The land deck (ownership) doesn't consider the burdens and taxes that are owed on a property that are required to correctly distribute revenue. For example, there could be different provisions about who will pay for transportation charges, etc. So, part of the complexity is handling decks and systems that must stay in sync, but are, in some companies, being managed by different teams. Typically, land decks are managed by the land team in a land solution, and revenue decks are managed in an accounting solution. This is not always the case but is common. The key here is that these systems are maintained and kept in sync. Ideally, when you’re operating land and accounting systems concurrently, there is a mass change functionality where changes to the land deck flow automatically to associated decks. The mass change process allows you to change multiple owners on multiple properties at the same time with the same reason, and that will update the decks appropriately.
Managing & Solving Intricate Revenue Challenges: It’s What We Do
Because of the issues discussed above, revenue decks can be very large (we’ve seen 100,000 rows!). Being able to manage this scale with the associated regulatory filing requirements is critical for successful O&G accounting solutions, and it’s sage to leverage a mature product that has been proven to manage this scale and all types of operations and regulatory, including federal, state, or Indian-owned lands. All three have different regulations around them and managing revenue for upstream oil and gas in the U.S. is particularly complex.
P2 manages each owner's unique contractual terms and ownership issues through deep, embedded functionality and mature software. No other provider in our space can make the same claims.
P2 Reporting & P2 Workflow Help Manage Ownership Changes
P2 Reporting: P2 Reporting streamlines this process by pulling data directly from the system of record. If an ownership change takes place, you must let the owner(s) know about the change; additionally, printing DO documents for owners is time consuming and can be hundreds of pages and multiple days for one person to complete. There's a bounty of administrative work associated with an ownership change. P2 Reporting makes this process quicker and easier.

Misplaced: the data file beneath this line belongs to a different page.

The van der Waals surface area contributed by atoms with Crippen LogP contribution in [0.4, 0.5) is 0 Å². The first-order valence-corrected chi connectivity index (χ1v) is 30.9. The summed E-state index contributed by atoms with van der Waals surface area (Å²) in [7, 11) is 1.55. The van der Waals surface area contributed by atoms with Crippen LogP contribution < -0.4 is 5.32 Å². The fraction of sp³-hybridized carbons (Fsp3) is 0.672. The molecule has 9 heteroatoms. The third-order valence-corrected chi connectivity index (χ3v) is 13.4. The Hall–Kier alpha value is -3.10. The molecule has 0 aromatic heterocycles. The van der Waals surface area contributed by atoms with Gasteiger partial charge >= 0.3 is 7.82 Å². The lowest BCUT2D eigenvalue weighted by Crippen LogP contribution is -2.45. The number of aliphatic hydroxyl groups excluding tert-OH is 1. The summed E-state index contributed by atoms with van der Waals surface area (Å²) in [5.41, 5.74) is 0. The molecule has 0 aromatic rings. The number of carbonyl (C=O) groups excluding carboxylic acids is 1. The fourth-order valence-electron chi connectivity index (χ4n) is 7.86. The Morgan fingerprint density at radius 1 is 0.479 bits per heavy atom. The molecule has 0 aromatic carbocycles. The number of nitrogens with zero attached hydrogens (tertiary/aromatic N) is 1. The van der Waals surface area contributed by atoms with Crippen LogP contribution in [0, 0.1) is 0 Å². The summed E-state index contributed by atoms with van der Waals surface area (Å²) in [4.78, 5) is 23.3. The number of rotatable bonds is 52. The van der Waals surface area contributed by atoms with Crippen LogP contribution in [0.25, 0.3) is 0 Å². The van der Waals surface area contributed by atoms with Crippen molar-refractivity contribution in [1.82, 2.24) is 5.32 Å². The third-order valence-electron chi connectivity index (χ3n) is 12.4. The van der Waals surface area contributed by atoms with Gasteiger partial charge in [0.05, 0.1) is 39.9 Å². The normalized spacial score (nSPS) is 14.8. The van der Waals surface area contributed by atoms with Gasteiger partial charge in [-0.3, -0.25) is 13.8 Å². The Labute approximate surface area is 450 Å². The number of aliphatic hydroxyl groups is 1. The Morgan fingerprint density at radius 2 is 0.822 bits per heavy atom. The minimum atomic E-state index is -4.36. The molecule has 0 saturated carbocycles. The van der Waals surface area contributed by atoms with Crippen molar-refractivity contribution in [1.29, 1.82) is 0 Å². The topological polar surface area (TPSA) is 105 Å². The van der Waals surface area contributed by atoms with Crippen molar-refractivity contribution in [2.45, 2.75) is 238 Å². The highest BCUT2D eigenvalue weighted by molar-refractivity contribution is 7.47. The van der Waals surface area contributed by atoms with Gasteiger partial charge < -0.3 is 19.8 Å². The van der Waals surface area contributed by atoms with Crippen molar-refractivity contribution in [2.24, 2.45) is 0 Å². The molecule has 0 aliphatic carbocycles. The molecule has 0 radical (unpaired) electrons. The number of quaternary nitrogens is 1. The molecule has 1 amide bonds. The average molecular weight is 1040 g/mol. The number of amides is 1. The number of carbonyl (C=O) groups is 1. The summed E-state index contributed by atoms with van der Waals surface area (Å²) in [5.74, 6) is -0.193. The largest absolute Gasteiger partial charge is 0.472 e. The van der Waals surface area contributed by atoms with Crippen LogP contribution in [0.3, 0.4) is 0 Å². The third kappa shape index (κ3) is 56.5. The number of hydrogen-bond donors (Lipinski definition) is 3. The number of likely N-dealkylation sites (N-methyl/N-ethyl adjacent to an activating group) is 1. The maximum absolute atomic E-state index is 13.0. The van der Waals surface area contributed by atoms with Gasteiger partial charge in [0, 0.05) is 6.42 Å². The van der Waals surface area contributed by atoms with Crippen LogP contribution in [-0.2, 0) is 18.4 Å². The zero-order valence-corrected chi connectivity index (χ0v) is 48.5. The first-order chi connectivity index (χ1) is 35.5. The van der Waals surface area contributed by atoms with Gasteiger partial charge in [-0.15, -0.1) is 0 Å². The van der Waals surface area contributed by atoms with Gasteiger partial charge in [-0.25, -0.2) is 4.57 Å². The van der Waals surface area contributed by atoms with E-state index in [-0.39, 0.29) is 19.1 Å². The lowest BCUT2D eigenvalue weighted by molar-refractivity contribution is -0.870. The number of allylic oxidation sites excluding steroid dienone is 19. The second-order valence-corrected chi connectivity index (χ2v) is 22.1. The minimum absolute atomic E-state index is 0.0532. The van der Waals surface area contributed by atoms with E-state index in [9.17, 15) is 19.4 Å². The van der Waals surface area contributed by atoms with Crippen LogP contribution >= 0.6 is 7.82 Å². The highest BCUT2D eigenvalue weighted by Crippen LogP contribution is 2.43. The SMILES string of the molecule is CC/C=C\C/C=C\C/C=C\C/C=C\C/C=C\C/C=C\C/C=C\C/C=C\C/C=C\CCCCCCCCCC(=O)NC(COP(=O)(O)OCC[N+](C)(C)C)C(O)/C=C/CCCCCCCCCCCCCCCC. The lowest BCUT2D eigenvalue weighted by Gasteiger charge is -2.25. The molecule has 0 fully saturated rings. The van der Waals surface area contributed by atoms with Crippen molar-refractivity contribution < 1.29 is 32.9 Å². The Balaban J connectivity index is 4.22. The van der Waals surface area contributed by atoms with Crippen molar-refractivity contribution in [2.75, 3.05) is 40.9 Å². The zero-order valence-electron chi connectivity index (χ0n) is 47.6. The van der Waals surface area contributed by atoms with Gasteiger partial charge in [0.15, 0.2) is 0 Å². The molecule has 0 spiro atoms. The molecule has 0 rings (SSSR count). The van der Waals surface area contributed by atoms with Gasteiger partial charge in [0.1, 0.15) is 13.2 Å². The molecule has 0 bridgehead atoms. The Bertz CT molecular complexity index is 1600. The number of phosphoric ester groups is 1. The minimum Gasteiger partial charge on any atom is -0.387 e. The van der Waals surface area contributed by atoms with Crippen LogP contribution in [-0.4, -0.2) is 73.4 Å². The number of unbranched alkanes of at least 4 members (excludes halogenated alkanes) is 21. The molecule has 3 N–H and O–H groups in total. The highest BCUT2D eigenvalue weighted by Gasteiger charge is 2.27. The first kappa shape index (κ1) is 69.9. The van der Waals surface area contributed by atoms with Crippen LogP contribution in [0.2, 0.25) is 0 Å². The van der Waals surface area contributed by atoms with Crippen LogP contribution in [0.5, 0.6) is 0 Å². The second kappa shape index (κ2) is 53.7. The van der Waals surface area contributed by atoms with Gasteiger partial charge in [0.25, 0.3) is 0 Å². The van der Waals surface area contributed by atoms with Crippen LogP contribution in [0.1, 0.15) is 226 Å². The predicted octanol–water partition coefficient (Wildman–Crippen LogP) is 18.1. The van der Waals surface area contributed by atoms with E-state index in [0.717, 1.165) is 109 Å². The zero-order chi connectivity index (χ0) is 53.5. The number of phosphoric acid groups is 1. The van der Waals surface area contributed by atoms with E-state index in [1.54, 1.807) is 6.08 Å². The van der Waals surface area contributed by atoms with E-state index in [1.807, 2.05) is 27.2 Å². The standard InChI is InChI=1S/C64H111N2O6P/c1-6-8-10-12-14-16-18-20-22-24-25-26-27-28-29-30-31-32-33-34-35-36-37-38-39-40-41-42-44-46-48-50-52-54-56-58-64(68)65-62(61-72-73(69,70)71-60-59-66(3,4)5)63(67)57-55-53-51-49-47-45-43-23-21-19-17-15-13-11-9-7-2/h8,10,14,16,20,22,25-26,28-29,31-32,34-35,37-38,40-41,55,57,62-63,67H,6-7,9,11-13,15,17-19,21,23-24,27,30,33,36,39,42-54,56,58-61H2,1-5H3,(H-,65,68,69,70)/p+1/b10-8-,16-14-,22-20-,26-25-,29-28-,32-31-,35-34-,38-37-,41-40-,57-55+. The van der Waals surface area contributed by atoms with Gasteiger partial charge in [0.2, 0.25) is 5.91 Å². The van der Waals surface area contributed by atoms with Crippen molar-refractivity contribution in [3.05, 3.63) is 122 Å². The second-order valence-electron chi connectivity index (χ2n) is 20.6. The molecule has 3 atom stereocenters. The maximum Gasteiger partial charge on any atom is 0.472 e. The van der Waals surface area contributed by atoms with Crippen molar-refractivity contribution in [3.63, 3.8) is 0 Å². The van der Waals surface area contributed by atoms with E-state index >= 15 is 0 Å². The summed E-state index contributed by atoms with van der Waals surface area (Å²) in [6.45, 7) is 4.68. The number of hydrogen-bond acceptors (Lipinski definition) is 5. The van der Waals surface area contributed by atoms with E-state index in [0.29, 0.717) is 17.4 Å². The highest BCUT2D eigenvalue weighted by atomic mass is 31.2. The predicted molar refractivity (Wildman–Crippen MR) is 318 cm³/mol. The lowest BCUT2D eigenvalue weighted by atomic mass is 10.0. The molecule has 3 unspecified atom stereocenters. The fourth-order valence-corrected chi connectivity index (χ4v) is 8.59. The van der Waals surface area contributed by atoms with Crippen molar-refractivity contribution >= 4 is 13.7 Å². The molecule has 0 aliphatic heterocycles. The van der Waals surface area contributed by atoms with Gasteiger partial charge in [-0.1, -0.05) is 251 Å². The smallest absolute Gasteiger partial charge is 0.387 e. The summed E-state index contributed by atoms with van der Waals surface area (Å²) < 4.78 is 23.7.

Tracking Changes and P2 Workflow: Before an ownership change can be submitted or approved, the change must be researched, and all of the required documentation must be collected and validated. This process is normally completed manually with hard copy documents and file folders on desks. P2 has a call log that tracks requests for changes and is building additional workflows to capture accompanying documentation, routing for approval, and when completing, submitting automatically to the system(s) of record to make associated mass changes and funds transfers without re-keying data.
Your Partner in Navigating Complex Ownership Changes
Handling and managing ownership changes in upstream oil and gas has become one of the most resource intensive aspects of managing the back office. It’s a challenge most in the industry face collectively. At P2, we’re your partner in reducing this effort and solving these complex challenges through our solutions that take on the heavy lifting of mass changes, track thousands of owners on DOIs, and create workflows that help you work faster and with less manual effort.